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South Carolina lawmakers have inserted a little-publicized amendment into an appropriations bill to allow adoption agencies that receive taxpayer money to discriminate against same-sex couples and other prospective parents.
The provision, inserted into a nearly 500-page bill, allows adoption and foster care agencies to refuse to place children with any family to which the agency, or an employee of the agency, objects, based on a “sincerely-held religious belief or moral conviction.”
If approved, the provision would make South Carolina the 10th state in the nation to prioritize the beliefs of a child placement agency over what’s in the child’s best interest under the guise of religion. North Dakota, South Dakota, Kansas, Oklahoma, Texas, Alabama, Mississippi, Michigan, and Virginia have similar laws in place.
LGBTQ advocates have called upon Gov. Henry McMaster to use a line item veto to scuttle the adoption provision within the appropriations bill.
“With one insidious paragraph in a 500-page bill, South Carolina lawmakers are creating a license to discriminate with taxpayer funds against qualified, loving families looking to care for children in need,” Marty Rouse, the national field director for the Human Rights Campaign, said in a statement. “This hastily added provision does nothing to improve the outcomes for children in care, but only shrinks the pool of prospective parents in a blatant attempt to discriminate against LGBTQ South Carolinians. It’s not too late for the governor to fix the state legislature’s mistake and veto this dangerous measure.”
Opponents of the amendment note that the biggest barrier to placing children with foster or adoptive parents is a lack of qualified prospective parents willing to open their homes to children in state care. They argue that the provision only serves to limit the already small pool of willing and able parents.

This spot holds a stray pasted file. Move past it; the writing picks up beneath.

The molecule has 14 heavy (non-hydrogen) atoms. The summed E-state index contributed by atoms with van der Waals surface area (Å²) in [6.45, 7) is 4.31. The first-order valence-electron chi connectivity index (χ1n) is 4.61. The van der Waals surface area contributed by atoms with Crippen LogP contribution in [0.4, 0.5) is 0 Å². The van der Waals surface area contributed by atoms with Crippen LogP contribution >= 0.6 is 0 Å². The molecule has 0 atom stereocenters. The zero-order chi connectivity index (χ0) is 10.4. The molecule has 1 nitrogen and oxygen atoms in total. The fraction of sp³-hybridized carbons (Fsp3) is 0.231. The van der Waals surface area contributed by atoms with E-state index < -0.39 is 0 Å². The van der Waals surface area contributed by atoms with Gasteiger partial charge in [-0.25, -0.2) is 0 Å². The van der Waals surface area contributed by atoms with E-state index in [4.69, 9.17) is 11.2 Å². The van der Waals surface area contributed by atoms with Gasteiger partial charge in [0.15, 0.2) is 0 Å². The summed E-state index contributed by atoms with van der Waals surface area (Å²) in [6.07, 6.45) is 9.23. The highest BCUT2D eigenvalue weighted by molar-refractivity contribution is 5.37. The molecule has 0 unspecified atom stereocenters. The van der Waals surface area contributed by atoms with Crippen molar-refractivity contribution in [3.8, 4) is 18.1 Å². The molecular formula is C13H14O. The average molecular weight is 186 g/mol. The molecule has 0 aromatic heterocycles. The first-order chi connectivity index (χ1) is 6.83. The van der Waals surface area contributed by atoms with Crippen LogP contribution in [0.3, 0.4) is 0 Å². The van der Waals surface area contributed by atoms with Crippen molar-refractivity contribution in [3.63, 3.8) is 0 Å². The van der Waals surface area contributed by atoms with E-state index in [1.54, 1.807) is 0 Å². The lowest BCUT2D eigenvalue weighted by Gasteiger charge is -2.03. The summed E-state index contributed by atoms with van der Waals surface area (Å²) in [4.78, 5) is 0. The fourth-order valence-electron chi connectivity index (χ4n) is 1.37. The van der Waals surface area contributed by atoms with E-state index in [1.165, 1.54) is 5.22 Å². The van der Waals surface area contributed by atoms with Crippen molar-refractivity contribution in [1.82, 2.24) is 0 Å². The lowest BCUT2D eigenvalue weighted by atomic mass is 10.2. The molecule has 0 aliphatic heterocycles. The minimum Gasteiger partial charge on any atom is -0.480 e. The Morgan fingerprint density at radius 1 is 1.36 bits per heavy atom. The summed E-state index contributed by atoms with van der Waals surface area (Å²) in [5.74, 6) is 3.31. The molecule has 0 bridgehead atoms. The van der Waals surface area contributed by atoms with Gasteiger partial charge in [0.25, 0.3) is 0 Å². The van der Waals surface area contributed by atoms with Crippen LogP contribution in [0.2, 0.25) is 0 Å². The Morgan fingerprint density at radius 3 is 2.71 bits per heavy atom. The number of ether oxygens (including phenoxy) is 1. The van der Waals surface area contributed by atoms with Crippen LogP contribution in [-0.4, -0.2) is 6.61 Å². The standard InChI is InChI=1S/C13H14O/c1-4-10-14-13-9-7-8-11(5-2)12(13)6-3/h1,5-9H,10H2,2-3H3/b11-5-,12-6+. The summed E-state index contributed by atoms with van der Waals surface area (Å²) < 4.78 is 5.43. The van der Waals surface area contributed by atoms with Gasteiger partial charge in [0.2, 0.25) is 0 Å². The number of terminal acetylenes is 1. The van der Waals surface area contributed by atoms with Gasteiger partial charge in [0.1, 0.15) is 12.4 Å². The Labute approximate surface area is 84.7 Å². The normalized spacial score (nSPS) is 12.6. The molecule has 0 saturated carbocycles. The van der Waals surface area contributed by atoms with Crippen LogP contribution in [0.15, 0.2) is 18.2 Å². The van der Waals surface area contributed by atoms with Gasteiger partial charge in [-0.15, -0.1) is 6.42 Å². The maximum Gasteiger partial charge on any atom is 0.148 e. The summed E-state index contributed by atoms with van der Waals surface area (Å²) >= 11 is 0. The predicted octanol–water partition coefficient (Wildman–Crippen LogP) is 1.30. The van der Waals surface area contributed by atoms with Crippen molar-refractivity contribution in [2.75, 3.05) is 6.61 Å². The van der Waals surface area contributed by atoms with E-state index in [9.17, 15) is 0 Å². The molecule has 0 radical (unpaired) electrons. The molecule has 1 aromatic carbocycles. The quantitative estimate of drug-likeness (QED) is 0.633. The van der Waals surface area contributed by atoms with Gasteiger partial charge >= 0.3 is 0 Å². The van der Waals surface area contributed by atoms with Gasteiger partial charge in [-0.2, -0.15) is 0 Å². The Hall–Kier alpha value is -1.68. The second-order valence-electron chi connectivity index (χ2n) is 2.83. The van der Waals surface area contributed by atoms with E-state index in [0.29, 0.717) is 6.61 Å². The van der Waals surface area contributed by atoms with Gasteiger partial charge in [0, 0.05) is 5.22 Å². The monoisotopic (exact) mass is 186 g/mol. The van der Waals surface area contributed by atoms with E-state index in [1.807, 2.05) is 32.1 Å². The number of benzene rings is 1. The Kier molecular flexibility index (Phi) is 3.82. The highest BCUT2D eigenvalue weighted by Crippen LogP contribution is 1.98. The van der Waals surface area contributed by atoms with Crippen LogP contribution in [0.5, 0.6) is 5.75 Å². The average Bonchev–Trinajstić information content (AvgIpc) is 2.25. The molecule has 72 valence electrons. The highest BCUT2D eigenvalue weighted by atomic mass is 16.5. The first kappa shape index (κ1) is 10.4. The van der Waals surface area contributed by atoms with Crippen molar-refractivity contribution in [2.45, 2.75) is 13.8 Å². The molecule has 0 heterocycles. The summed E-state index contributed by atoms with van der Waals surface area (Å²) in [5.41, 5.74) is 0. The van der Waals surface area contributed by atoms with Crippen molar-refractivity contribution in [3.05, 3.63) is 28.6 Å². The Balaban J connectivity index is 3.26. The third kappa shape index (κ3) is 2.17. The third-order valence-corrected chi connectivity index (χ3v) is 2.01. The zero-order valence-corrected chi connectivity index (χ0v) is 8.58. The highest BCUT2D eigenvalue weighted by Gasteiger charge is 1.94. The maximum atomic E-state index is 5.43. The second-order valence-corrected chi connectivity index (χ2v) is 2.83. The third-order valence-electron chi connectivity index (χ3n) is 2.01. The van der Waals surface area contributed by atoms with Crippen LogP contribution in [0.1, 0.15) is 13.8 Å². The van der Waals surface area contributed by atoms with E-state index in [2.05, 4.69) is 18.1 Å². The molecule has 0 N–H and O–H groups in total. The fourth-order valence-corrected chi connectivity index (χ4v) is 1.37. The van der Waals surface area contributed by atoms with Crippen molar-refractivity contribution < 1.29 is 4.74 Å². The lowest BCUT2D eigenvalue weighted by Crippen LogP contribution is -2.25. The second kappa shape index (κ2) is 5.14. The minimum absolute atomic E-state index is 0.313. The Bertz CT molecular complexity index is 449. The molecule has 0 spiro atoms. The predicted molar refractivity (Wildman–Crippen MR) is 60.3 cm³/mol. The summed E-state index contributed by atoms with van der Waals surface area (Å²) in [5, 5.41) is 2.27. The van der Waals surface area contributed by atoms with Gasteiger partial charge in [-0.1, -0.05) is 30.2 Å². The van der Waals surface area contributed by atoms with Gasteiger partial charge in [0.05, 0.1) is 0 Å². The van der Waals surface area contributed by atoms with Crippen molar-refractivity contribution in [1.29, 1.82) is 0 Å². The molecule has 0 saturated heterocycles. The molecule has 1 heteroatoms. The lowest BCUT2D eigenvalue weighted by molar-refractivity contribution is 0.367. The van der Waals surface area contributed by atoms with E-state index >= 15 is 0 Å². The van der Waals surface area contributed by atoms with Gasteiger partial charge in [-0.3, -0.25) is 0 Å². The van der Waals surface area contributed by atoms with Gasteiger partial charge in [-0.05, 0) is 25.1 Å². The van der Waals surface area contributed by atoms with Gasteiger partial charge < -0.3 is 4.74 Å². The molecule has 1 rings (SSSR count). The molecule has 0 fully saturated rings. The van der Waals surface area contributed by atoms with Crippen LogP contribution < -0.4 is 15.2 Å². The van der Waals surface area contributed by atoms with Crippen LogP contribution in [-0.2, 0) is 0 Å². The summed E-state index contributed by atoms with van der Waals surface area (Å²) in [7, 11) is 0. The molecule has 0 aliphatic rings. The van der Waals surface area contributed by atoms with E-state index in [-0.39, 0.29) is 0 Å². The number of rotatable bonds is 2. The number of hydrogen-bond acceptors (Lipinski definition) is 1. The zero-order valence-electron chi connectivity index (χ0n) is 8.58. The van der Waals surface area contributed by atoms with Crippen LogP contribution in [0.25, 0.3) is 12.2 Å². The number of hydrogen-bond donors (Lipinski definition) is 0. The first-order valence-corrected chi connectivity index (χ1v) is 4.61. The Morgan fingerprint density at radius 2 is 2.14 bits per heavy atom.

Opponents also note that the “religious belief” or “moral conviction” cited by any agency won’t just affect LGBTQ couples, but could allow agencies to refuse to place children with interfaith couples, non-Christian couples, and single parents.
Lastly, they note that LGBTQ-identifying children may not receive the support they need if they are placed with prospective parents that only adhere to a certain set of beliefs, including that homosexuality is wrong and immoral. A recent HRC analysis found that LGBTQ youth are overrepresented in the foster care system, primarily due to parental rejection of their sexual orientation or gender identity. By refusing to allow children to be placed with parents who will be more accepting, the amendment could leave LGBTQ children vulnerable to abuse, discrimination, or mistreatment.
“The proviso is discriminatory in nature and lacks being germane to the budget as it uses the state budget to tamper with permanent statue,” Jeff Ayers, the executive director of South Carolina Equality, said in a statement. “It’s blatantly unconstitutional from a separation of powers standpoint, and it promotes discrimination in a state that has proven it has no appetite for such practices.
“There are only losers today: children denied permanent and loving homes, and potential parents coldly turned away simple because of who they are,” he added. “We will not stand by and let this policy go in affect without a legal challenge in the courts. We have turned to the courts to correct the wrongs of the legislature in the past and we will do it again.”
Currently, experts estimate that there are more than 4,000 children in South Carolina’s adoption and foster care system waiting to be placed with prospective families.
Ayers also warned that there could be a economic backlash against the state if the amendment is signed into law, particularly if corporate allies of the LGBTQ community refuse to do business in the state or seek other venues to relocate or expand.
“There will be a backlash from a broad-based coalition that will prove to be economically harmful to our state…. a state that once flushed a proposed ‘Bathroom Bill’ down the toilet because we’re a business-friendly state,” Ayers predicted. “I cringe to think of the economic backlash to come and we will remember this come November.”
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